With my recent blues I have not been in the mood for brand new reads, choosing to get lost in childhood favourite The Hobbit instead. Once I had finished that I decided to move onto Oliver Twist by Charles Dickens because I thought it would be a good go-between of the new and the familiar. I have never read the novel before but it is very hard not to know the story of the little orphan Oliver due to the musical, films, and television adaptations. This turned out to be a wonderful choice. I found a lot of comfort in discovering known to me characters in their original context.
Oliver Twist is a harrowing adventure that follows a young orphaned boy trying to survive in Victorian England. Oliver is born in the work house which in Victorian times then places a stain upon his character by others in the community. A stain Oliver finds very hard to escape from. While I have always felt sorry for Oliver from other sources I have seen the character in, I was not prepared for how much more the novel would make me feel. Any child in Oliver’s position would be heart-breaking to read about but Oliver is no ordinary child; he has such a pure and honest heart that many in the novel just don’t wish to acknowledge. I found it hard to put this novel down because I was so keen to see Oliver escape his situation, but as he seems to escape one bad situation he falls into other just as bad situations. Dickens highlights very successfully in this novel what a vicious cycle life could be like for a pauper child in this time period.
Before reading Oliver Twist I had only read one other novel by Dickens which was Nicholas Nickleby. This was some years ago now. I do remember enjoying the story and characters however I found the language hard to get into. With several more years of reading experience I was hoping I would have better luck with my second foray into Dickens work, and I was right. I still feel Dickens’s use of language is rather convoluted and highly detailed but it didn’t take me long to get into the flow of the style. Once I was into the style I found I was free to just get lost in the story. And boy, can Dickens weave a wonderful story.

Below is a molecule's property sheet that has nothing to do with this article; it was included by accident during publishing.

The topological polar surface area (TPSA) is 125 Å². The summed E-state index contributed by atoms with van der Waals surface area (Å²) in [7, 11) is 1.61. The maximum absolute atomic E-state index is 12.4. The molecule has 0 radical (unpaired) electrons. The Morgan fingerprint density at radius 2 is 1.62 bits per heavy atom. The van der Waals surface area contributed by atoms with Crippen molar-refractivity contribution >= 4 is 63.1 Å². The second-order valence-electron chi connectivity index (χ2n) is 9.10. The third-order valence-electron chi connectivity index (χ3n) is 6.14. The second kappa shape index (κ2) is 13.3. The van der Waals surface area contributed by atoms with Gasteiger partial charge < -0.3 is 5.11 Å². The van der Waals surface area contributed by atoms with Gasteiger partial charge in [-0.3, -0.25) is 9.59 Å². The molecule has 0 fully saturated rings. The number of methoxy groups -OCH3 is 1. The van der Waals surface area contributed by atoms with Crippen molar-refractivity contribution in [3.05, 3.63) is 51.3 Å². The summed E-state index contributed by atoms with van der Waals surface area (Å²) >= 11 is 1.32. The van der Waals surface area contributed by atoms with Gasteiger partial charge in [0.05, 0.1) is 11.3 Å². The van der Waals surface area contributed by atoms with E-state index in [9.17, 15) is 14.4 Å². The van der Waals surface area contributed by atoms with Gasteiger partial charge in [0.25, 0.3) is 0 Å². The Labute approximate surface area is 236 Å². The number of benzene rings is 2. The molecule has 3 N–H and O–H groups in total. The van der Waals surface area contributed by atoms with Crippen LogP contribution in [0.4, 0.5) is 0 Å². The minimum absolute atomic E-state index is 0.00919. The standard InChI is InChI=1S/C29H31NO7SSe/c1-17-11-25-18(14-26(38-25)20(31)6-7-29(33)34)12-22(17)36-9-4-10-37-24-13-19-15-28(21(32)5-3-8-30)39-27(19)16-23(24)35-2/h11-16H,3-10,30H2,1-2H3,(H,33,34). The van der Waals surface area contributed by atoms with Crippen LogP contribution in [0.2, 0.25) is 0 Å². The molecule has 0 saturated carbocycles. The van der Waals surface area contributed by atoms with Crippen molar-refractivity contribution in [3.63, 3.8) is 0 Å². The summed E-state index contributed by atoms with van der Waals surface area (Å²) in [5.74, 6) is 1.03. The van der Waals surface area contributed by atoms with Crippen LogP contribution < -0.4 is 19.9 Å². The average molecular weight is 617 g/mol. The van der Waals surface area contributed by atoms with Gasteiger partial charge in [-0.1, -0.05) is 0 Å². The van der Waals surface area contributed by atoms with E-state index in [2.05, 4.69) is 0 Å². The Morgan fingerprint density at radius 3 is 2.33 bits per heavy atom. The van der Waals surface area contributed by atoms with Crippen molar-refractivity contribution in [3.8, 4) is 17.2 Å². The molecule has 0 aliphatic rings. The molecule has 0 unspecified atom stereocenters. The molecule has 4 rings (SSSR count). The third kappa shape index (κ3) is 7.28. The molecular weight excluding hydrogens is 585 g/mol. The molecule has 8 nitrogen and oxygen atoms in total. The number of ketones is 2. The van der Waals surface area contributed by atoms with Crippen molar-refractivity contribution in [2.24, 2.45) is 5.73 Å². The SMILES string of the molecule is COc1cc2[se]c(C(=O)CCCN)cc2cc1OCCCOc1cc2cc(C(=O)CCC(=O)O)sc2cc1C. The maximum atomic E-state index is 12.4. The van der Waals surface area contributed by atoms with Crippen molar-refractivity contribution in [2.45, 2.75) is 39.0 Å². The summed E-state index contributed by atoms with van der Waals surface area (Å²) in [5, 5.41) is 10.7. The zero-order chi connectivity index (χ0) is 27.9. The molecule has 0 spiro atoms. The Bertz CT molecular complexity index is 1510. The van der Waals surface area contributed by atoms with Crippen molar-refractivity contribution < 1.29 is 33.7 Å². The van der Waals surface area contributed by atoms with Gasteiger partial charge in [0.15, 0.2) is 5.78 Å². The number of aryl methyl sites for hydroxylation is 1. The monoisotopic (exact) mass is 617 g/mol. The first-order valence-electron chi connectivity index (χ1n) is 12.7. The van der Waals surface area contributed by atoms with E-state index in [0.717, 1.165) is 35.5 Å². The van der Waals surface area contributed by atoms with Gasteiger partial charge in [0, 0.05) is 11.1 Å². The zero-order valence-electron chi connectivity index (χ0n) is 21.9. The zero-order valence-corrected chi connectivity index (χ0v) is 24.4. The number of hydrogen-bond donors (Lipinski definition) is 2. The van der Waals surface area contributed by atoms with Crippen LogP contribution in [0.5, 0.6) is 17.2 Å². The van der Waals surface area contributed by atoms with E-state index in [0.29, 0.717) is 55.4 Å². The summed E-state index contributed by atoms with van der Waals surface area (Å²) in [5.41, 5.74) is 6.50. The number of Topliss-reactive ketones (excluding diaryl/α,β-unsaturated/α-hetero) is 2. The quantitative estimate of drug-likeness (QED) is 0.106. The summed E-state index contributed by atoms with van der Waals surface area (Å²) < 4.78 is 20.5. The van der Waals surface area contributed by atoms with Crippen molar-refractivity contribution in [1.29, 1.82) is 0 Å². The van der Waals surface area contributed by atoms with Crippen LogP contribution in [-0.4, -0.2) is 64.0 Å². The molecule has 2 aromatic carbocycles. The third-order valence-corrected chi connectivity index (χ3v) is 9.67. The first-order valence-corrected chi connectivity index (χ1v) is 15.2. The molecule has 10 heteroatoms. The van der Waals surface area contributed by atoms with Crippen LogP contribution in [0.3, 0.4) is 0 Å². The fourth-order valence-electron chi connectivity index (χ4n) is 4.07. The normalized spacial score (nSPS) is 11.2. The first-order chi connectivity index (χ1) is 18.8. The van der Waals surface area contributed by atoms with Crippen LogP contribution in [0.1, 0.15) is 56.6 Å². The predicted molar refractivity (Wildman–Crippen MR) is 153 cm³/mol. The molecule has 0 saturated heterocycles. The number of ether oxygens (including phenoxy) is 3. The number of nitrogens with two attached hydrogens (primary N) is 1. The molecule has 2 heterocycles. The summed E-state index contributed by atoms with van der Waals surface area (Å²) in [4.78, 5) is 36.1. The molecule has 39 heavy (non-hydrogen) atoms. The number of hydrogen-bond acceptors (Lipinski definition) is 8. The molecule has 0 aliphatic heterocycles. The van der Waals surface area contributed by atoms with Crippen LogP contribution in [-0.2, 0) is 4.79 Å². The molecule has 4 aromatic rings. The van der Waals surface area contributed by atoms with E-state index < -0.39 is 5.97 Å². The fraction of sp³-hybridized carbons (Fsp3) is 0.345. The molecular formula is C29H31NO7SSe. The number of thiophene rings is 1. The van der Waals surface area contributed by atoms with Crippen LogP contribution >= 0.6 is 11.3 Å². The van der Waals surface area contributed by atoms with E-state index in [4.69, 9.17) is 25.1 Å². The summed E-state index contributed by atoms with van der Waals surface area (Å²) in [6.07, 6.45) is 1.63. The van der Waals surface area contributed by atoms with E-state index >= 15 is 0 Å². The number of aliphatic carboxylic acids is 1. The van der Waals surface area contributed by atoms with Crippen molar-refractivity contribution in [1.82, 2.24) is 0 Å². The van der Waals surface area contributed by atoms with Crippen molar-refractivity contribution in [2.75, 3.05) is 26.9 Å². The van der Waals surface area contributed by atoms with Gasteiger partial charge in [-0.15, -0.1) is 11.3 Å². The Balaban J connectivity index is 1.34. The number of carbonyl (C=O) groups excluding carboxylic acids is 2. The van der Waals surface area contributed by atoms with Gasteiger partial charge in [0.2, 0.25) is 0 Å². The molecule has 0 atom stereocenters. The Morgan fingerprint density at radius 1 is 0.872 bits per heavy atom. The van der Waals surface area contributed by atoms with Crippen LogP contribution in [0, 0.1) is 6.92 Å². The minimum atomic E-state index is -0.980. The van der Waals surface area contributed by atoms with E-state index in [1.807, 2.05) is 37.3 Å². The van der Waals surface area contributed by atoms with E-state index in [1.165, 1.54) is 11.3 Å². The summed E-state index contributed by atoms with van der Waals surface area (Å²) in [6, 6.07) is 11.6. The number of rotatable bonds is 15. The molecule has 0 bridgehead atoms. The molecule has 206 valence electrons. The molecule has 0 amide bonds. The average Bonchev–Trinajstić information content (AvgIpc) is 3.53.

What I was surprised about how much of an adventure Oliver Twist turned out to be. Before reading this I always imagined all the story took place in the back streets of London but there are in fact many locations and situations Oliver finds himself in. What I feel really makes the story though are all the interesting and colourful characters that Oliver meets during his journey. The pompous and silly Beagle Mr Bumble, slimy Noah Claypole, the slick Artful Dodger, the kind and patient Mr Brownlow, the angelic Rose, the fallen Nancy, the dark and brutal Sikes, and of course the one we all know; the sneaky, conniving and ruthless old Jew Fagin. And that is only mentioning about half of the characters! I think the variety of strong characters is maybe the secret as to why Dickens novels have been so well-loved and adapted over the years.
Oliver Twist is a wonderfully touching and insightful fictional look into a world gone by. I highly recommend reading this novel. This is now my 6th book towards The Classics Club. I am now really looking forward to cracking open my copy of Great Expectations.